They are up to a task that is not simple and they do provide a very useful service.

But what if there were a campaign, of sorts, to donate exactly 1 BTC (valued up to $10 USD) to every one of the currently one million plus unpaid editors who desire Bitcoin? How disruptive would that be?

Currently unpaid for your volunteering efforts? Don't have to be--Bitcoin!

~Bruno~
casascius
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December 26, 2011, 08:05:13 PM
 #25


But what if there were a campaign, of sorts, to donate exactly 1 BTC (valued up to $10 USD) to every one of the currently one million plus unpaid editors who desire Bitcoin? How disruptive would that be?

That would be pretty disruptive to Bitcoin, that's for sure... though perhaps in a positive way (price going up).  It would also be a disruption I think Wikipedia would find unwelcome.

Wikipedia would frown on it for the same reason they are against advertising.  It's already against the rules to accept paid engagements for writing or editing Wikipedia.  I think Wikipedia would consider it non-kosher to even have editors put bitcoin addresses on their user pages.  That's because there's a reasonable fear that someone who suddenly started editing with a bias might see anonymous donations for doing so.  Every corporation would, instead of editing their own wikipedia article, would start donating anonymously to everyone who made edits in their favor in order to encourage more of it.  That would be real damage to Wikipedia, not worth a few extra donations.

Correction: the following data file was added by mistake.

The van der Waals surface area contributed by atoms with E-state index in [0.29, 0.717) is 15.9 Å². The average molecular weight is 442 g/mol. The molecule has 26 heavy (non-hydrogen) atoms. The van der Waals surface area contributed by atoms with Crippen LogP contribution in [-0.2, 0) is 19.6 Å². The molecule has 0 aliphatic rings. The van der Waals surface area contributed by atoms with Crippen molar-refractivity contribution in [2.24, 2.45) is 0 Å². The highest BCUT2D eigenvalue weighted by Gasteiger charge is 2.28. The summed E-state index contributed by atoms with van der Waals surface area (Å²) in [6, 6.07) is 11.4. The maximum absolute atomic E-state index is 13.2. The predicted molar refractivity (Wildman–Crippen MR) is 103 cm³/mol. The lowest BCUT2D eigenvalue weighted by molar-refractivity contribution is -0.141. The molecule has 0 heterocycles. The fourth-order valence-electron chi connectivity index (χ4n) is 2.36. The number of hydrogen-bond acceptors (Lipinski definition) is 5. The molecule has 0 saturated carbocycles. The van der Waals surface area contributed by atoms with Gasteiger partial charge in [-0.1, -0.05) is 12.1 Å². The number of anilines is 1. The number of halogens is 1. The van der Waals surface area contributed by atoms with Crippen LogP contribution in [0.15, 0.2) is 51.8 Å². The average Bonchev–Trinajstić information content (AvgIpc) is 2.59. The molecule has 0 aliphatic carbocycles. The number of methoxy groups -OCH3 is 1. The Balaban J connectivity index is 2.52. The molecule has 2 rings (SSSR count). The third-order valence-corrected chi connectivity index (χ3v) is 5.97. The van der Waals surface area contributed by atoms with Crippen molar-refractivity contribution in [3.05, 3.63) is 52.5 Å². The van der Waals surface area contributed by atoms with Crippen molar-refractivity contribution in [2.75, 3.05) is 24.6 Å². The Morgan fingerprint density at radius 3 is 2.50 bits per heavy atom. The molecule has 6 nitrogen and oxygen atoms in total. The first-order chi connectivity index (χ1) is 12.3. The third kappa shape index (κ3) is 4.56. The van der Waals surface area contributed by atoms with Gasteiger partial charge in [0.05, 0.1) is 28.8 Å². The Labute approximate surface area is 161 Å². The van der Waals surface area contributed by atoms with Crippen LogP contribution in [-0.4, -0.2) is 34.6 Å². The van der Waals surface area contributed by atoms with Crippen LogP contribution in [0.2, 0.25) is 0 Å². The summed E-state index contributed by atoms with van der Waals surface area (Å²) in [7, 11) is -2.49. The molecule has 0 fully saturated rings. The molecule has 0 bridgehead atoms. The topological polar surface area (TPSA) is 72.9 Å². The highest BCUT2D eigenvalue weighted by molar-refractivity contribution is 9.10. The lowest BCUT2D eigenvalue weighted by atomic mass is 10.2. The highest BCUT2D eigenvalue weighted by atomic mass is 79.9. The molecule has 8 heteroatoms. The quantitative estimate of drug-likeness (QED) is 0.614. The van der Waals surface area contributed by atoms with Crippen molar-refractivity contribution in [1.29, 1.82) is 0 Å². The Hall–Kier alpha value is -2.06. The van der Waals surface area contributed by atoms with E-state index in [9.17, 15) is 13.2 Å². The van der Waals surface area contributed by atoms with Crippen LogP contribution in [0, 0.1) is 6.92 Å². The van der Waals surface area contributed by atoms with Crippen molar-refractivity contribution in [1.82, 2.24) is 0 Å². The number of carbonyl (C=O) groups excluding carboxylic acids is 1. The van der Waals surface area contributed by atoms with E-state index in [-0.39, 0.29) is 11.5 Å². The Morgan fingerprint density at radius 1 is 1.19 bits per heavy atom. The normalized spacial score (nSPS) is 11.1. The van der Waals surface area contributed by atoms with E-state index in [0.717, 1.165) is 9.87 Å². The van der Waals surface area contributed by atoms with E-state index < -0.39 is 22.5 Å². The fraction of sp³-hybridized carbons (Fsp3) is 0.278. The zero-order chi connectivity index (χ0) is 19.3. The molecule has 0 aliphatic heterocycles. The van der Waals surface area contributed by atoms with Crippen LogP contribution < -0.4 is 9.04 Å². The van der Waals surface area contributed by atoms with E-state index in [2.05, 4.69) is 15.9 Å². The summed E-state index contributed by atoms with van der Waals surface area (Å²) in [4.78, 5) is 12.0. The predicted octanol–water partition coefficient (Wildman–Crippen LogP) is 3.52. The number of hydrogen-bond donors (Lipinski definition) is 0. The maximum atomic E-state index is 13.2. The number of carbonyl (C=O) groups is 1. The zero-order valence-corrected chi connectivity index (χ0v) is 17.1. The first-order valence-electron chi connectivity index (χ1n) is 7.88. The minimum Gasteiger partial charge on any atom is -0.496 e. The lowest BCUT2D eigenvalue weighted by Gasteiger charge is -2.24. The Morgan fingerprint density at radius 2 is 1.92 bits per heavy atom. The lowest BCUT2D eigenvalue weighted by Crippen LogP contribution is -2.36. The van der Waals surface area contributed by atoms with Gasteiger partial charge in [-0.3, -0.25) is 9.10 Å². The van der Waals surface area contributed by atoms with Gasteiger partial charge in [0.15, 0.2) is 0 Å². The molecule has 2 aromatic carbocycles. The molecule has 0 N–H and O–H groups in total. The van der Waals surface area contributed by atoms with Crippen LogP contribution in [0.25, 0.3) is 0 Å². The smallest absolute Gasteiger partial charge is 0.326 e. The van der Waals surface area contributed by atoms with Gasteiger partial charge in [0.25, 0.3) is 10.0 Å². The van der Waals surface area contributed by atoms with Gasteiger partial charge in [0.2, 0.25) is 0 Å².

Companies claiming they got hacked and lost your coins sounds like fraud so perfect it could be called fashionable.  I never believe them.  If I ever experience the misfortune of a real intrusion, I declare I have been honest about the way I have managed the keys in Casascius Coins.  I maintain no ability to recover or reproduce the keys, not even under limitless duress or total intrusion.  Remember that trusting strangers with your coins without any recourse is, as a matter of principle, not a best practice.  Don't keep coins online. Use paper wallets instead.
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December 27, 2011, 04:20:37 AM
 #26


But what if there were a campaign, of sorts, to donate exactly 1 BTC (valued up to $10 USD) to every one of the currently one million plus unpaid editors who desire Bitcoin? How disruptive would that be?

That would be pretty disruptive to Bitcoin, that's for sure... though perhaps in a positive way (price going up).  It would also be a disruption I think Wikipedia would find unwelcome.

Wikipedia would frown on it for the same reason they are against advertising.  It's already against the rules to accept paid engagements for writing or editing Wikipedia.  I think Wikipedia would consider it non-kosher to even have editors put bitcoin addresses on their user pages.  That's because there's a reasonable fear that someone who suddenly started editing with a bias might see anonymous donations for doing so.  Every corporation would, instead of editing their own wikipedia article, would start donating anonymously to everyone who made edits in their favor in order to encourage more of it.  That would be real damage to Wikipedia, not worth a few extra donations.

A very informative post, casascius. Makes it pretty damn hard for me to punch holes in your logic, so I won't even attempt to try such. Thank you kindly for supplying this relative information to the community.

~Bruno~